As a matter of fact there are, and the results aren’t as clear cut as the plant based world would have us believe.
Pescetarians live longer than Vegans?
Let’s break down some of the best studies we have which compare the mortality rates associated with various popular diet types.
- There are three studies which are particularly interesting in how they approach the effect of diet on mortality, those by Orlich et al, Appleby et al and Key et al all three of which are summarized nicely in the book Vegetarian And Plant-based Diets In Health And Disease Prevention.
- Firstly, they looked at all-cause mortality for a variety of diets compared to a standard western meat-heavy diet, 1 would be a standard diet so anything lower than this is better, anything higher worse.
- Straight off the bat, you can see in the studies by Key and Appleby that a vegan diet isn’t associated with any improvement whereas vegetarian, pescetarian and even occasional meat (classed as less than 1 portion a week for Key, 5 portions for Appleby) perform better. The bold numbers indicate that this improvement was considered significant.
- In the Orlich study, they split by sex. When grouped all together, we see improved risk for all diets, with vegetarian and pescetarian showing a significant improvement.
- If you look closely you can see that the vegan score has actually reduced as well, but not significantly so. One explanation for this is likely a high variation in the group of results.
- When split by sex we see evidence of this variation, with men seeing a very positive effect and women seeing little beneficial effect at all.
- Indeed in this study men seem to have better outcomes than women when following any meat-free diet.
Orlich study by gender:
|Pooled analysis (Key et al., 1999)
|UK: EPIC-Oxford/Oxford Vegetarian study (Appleby et al., 2016)
|AHS-2 all (Orlich et al., 2013)
The AHS-2 study by Orlich then broke things down further looking at particular disease types. The most interesting to jump out is the result for ischemic heart disease, where we see a clear beneficial effect for a pescetarian diet.
|Adventist Health Study 2
|Ischemic Heart Disease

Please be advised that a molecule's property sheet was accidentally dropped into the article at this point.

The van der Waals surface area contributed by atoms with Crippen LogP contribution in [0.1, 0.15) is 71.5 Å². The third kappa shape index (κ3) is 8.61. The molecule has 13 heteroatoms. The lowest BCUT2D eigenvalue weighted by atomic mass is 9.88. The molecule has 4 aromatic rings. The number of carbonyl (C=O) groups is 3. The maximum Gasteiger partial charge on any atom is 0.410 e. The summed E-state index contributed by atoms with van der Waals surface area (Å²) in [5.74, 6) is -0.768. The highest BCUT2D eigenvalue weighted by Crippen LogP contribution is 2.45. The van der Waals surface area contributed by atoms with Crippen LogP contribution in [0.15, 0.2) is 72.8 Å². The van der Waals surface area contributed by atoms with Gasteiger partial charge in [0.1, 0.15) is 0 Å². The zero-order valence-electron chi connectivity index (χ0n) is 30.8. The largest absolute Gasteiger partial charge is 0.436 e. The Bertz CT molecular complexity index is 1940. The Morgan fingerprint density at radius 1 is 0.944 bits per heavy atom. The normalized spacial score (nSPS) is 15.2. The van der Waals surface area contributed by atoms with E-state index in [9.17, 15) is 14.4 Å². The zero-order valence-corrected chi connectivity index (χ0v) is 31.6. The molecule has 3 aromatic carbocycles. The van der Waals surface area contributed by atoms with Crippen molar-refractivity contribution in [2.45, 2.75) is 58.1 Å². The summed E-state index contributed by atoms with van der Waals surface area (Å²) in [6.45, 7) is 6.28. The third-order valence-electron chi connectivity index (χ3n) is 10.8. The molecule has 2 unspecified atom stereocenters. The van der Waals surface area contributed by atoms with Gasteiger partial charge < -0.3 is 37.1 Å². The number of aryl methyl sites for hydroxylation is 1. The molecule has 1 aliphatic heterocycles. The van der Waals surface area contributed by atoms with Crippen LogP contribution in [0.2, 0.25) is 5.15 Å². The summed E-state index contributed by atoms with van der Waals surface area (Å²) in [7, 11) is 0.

|Occasional meat eaters
Given that heart disease is more frequent in men do they see an even greater improvement? It seems that way and not just for pescetarians. Below you can see that men on a vegan diet see a huge improvement in cardiovascular and ischemic heart disease risk, with vegetarian and pescetarian diets also offering a strong benefit. For women this effect was limited to those on a pescetarian diet, although again it was a very strong effect.
|Adventist Health Study 2
|Occasional meat eaters
So some really interesting data there, especially if you’re a man currently eating a traditional meat-heavy diet. It is also really important to point out that these studies are based on mortality, they provide no information on quality of life or other such metrics.
The data above is compelling and would indicate that men can benefit the most from vegetarian and vegan diets, although, in our view, some of this comes down to genetics.
But, I really wrote this post to get a simple message across: the epidemiological data presented in favor of a strict vegan diet is often driven by omnivores who ate less meat, but did not eat zero meat.
In other words, many of the supposed Vegan studies aren’t vegan studies at all. When direct comparisons are made between vegans and other diets, veganism doesn’t always stack up like you’d think.
This not to say that a plant based diet is unhealthy or that we should all eat steak at every meal. To the contrary, research by Dr. Valter Longo, demonstrating that the amino acid profile of animal protein is inflammatory, should be taken seriously. But a vegan diet, even when done intelligently, carries with it a very real risk of nutrient deficiency, and is not the longevity “magic bullet” many claim it to be.